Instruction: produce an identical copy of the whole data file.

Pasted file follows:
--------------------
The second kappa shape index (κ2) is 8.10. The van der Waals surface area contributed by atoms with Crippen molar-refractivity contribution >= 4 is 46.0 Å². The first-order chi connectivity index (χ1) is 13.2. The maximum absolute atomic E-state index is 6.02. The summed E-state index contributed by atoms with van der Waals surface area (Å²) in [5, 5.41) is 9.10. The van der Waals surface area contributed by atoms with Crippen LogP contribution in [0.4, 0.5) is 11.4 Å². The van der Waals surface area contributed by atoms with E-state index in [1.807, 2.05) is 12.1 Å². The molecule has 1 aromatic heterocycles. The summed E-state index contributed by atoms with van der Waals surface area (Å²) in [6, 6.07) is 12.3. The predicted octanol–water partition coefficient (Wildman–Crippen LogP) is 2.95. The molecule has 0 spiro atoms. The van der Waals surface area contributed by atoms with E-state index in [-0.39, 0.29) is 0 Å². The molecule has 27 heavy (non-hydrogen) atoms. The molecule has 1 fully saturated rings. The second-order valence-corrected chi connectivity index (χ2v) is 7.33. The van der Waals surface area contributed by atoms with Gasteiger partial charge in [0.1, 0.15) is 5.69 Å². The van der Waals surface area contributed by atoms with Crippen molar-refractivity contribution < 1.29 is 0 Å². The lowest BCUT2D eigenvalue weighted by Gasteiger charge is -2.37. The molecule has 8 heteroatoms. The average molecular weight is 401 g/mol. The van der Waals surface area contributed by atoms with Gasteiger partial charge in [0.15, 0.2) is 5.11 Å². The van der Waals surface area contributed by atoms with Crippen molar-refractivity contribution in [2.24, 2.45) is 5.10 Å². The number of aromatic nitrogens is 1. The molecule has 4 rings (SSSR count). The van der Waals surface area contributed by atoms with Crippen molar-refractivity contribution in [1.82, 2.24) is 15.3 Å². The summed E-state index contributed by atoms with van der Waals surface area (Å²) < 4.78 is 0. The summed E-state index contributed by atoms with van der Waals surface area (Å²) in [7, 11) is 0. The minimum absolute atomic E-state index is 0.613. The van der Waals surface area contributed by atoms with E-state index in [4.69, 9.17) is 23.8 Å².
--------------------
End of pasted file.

The second kappa shape index (κ2) is 8.10. The van der Waals surface area contributed by atoms with Crippen molar-refractivity contribution >= 4 is 46.0 Å². The first-order chi connectivity index (χ1) is 13.2. The maximum absolute atomic E-state index is 6.02. The summed E-state index contributed by atoms with van der Waals surface area (Å²) in [5, 5.41) is 9.10. The van der Waals surface area contributed by atoms with Crippen LogP contribution in [0.4, 0.5) is 11.4 Å². The van der Waals surface area contributed by atoms with E-state index in [1.807, 2.05) is 12.1 Å². The molecule has 1 aromatic heterocycles. The summed E-state index contributed by atoms with van der Waals surface area (Å²) in [6, 6.07) is 12.3. The predicted octanol–water partition coefficient (Wildman–Crippen LogP) is 2.95. The molecule has 0 spiro atoms. The van der Waals surface area contributed by atoms with E-state index in [-0.39, 0.29) is 0 Å². The molecule has 27 heavy (non-hydrogen) atoms. The molecule has 1 fully saturated rings. The second-order valence-corrected chi connectivity index (χ2v) is 7.33. The van der Waals surface area contributed by atoms with Gasteiger partial charge in [0.1, 0.15) is 5.69 Å². The van der Waals surface area contributed by atoms with Crippen molar-refractivity contribution < 1.29 is 0 Å². The lowest BCUT2D eigenvalue weighted by Gasteiger charge is -2.37. The molecule has 8 heteroatoms. The average molecular weight is 401 g/mol. The van der Waals surface area contributed by atoms with Gasteiger partial charge in [0.15, 0.2) is 5.11 Å². The van der Waals surface area contributed by atoms with Crippen molar-refractivity contribution in [2.24, 2.45) is 5.10 Å². The number of aromatic nitrogens is 1. The molecule has 4 rings (SSSR count). The van der Waals surface area contributed by atoms with Crippen molar-refractivity contribution in [1.82, 2.24) is 15.3 Å². The summed E-state index contributed by atoms with van der Waals surface area (Å²) < 4.78 is 0. The summed E-state index contributed by atoms with van der Waals surface area (Å²) in [7, 11) is 0. The minimum absolute atomic E-state index is 0.613. The van der Waals surface area contributed by atoms with E-state index in [4.69, 9.17) is 23.8 Å².